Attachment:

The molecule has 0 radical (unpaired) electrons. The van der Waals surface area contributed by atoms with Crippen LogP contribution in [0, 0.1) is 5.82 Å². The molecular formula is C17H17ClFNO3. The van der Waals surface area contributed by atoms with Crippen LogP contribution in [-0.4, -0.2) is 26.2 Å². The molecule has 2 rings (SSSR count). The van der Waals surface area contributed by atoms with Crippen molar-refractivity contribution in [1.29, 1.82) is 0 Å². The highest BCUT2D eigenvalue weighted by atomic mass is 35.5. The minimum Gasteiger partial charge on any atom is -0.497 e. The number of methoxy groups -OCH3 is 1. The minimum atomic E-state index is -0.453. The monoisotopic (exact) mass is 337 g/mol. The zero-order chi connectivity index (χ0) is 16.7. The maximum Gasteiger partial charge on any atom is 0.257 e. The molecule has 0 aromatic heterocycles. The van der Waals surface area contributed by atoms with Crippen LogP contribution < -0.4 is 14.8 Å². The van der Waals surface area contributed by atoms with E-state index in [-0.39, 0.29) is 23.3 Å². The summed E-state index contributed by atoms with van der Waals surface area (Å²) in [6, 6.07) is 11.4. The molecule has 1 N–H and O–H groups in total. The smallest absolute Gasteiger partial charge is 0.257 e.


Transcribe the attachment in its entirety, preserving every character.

The molecule has 0 radical (unpaired) electrons. The van der Waals surface area contributed by atoms with Crippen LogP contribution in [0, 0.1) is 5.82 Å². The molecular formula is C17H17ClFNO3. The van der Waals surface area contributed by atoms with Crippen LogP contribution in [-0.4, -0.2) is 26.2 Å². The molecule has 2 rings (SSSR count). The van der Waals surface area contributed by atoms with Crippen molar-refractivity contribution in [1.29, 1.82) is 0 Å². The highest BCUT2D eigenvalue weighted by atomic mass is 35.5. The minimum Gasteiger partial charge on any atom is -0.497 e. The number of methoxy groups -OCH3 is 1. The minimum atomic E-state index is -0.453. The monoisotopic (exact) mass is 337 g/mol. The zero-order chi connectivity index (χ0) is 16.7. The maximum Gasteiger partial charge on any atom is 0.257 e. The molecule has 0 aromatic heterocycles. The van der Waals surface area contributed by atoms with Crippen LogP contribution < -0.4 is 14.8 Å². The van der Waals surface area contributed by atoms with E-state index in [-0.39, 0.29) is 23.3 Å². The summed E-state index contributed by atoms with van der Waals surface area (Å²) in [6, 6.07) is 11.4. The molecule has 1 N–H and O–H groups in total. The smallest absolute Gasteiger partial charge is 0.257 e.